It's up to you!
Prep Time: 5 Minutes
Cook Time: 10-15 Minutes
Approx. Total/Net Carbs for Entire Dish:
< 1 g / < 1 g
Fresh filet of fish of your choice, skin-on
Avocado oil or ghee (about 2 tbsp)
Seasonings of choice
Salt and pepper
Tips & Substitutions
Need some help picking seasonings? Why don’t you just try the classic salt, pepper, and lemon zest and finish it with some diced fresh parsley once it’s all done cooking.
When searing any kind of meat or seafood, moisture is your enemy. Dry your meat or seafood off completely with paper towels prior to searing.
If you have time on your hands, to augment the drying process, you can put the fish on a plate, skin-side up uncovered for one hour in the fridge.
Non-stick pans will not give as crispy skin. We recommend stainless steel or cast-iron.
High heat is necessary for the crispiness to come about.
Fish will typically want to contract and curl up. So when you put the fish in the pan, use a fish spatula (or a thin metal spatula) to press down on the filet so that the entirety of the skin makes contact. After about 30 seconds, you can let go as the curling should stop. If it starts curling up, just press again.
The fish will stick. This happens when searing meats and fish. However, it will also release. This will happen when you start seeing browning on the edges of the skin and the flesh becoming opaque about 1/2 inch up the side. This takes about 4 minutes, but depends on the fish you are using. If it's a thin filet it can take as little as 1-2 minutes.
Getting white stuff on the outside of your fish? You might notice when you cook salmon and other fish some white stuff starts seeping out the sides. That is albumin (a protein) and it’s totally safe to eat although unappetizing. How do you prevent it from forming? First, don’t overcook your fish. Second, you can try cooking the fish at lower temperatures (though this does not prevent the fish from exuding the protein it just typically decreases the amount produced). Lastly, you can use a brine. Soak the salmon in one tablespoon of salt per cup of water (make enough to submerge the filets) for just 10 minutes. The brine breaks down some of the muscle fibers on the exterior of the fish preventing as much muscle tightening from happening as you cook the fish, leading to less albumin being pushed out. Brining also leads to juicier results and helps season the fish so there’s no need to salt the fish before cooking.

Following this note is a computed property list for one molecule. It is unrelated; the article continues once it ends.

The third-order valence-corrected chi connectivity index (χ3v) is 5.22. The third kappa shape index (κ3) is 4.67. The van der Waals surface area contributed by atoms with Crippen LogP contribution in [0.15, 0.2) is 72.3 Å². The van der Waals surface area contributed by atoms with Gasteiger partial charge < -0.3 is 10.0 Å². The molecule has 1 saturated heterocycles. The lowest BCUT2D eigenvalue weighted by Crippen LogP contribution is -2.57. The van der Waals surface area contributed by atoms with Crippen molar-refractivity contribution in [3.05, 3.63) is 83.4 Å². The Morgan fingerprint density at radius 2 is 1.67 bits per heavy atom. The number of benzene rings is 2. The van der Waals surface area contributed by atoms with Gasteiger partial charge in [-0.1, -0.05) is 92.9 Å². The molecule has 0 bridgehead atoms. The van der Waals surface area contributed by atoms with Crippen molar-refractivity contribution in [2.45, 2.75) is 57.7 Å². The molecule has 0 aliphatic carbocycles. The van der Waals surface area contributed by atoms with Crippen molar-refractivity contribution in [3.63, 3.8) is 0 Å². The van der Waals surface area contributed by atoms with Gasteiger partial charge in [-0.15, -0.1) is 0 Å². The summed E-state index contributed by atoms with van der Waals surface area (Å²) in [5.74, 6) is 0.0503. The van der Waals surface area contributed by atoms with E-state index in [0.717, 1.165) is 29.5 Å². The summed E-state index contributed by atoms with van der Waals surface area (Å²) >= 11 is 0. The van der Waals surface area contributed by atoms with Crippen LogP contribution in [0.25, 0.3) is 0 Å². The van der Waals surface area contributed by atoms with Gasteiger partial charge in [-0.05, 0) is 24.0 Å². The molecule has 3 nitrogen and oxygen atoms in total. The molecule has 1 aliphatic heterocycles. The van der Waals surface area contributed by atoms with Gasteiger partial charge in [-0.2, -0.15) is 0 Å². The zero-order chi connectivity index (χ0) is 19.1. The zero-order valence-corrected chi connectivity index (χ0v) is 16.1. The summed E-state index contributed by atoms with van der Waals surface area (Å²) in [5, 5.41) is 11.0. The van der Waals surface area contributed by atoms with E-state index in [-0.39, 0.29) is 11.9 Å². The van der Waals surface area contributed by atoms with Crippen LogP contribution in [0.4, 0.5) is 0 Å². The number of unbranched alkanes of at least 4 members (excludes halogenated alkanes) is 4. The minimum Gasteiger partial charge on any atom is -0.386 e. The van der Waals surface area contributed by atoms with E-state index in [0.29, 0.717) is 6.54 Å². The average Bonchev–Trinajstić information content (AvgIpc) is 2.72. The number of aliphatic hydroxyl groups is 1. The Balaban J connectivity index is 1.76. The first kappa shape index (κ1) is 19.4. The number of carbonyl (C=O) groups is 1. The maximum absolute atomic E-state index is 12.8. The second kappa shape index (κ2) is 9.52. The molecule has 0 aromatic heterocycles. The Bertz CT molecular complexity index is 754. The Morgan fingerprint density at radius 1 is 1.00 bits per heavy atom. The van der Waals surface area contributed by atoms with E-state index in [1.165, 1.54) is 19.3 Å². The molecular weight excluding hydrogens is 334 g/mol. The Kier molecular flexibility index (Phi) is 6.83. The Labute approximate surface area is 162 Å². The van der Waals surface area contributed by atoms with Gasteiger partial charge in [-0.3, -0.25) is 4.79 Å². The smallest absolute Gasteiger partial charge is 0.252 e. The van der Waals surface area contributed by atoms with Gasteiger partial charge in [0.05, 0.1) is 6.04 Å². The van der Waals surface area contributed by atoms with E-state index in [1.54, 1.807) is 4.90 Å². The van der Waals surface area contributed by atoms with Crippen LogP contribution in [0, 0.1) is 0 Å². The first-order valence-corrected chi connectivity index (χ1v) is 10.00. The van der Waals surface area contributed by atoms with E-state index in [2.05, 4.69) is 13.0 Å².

Pat your fish dry with paper towels.
Heat a frying pan over medium-high heat.
When the oil is nice and hot (you should see a shimmering effect). Add your fish skin-side down. You will know the temperature was right if the fish sizzles when it hits the pan. Remember, if cooking 2 filets, make sure each has quite a bit of space (at least 1 inch in between filets).
Hold the fish down with a fish spatula or comparable equipment for about 30 seconds.
Let fry between 1-5 minutes depending on the thickness of your fish. You will see browning on the edges and the flesh becoming opaque about 1/2 inch up the filet. At this point, try to flip the fish. If it is sticky, wait 15 seconds and try again. Then, flip.
Sear the other side for 1-4 minutes depending on thickness. Again, once this time is up, see if the fish has released itself from the pan. If not, wait another 10-15 seconds.
Serve your fish skin-side up and enjoy!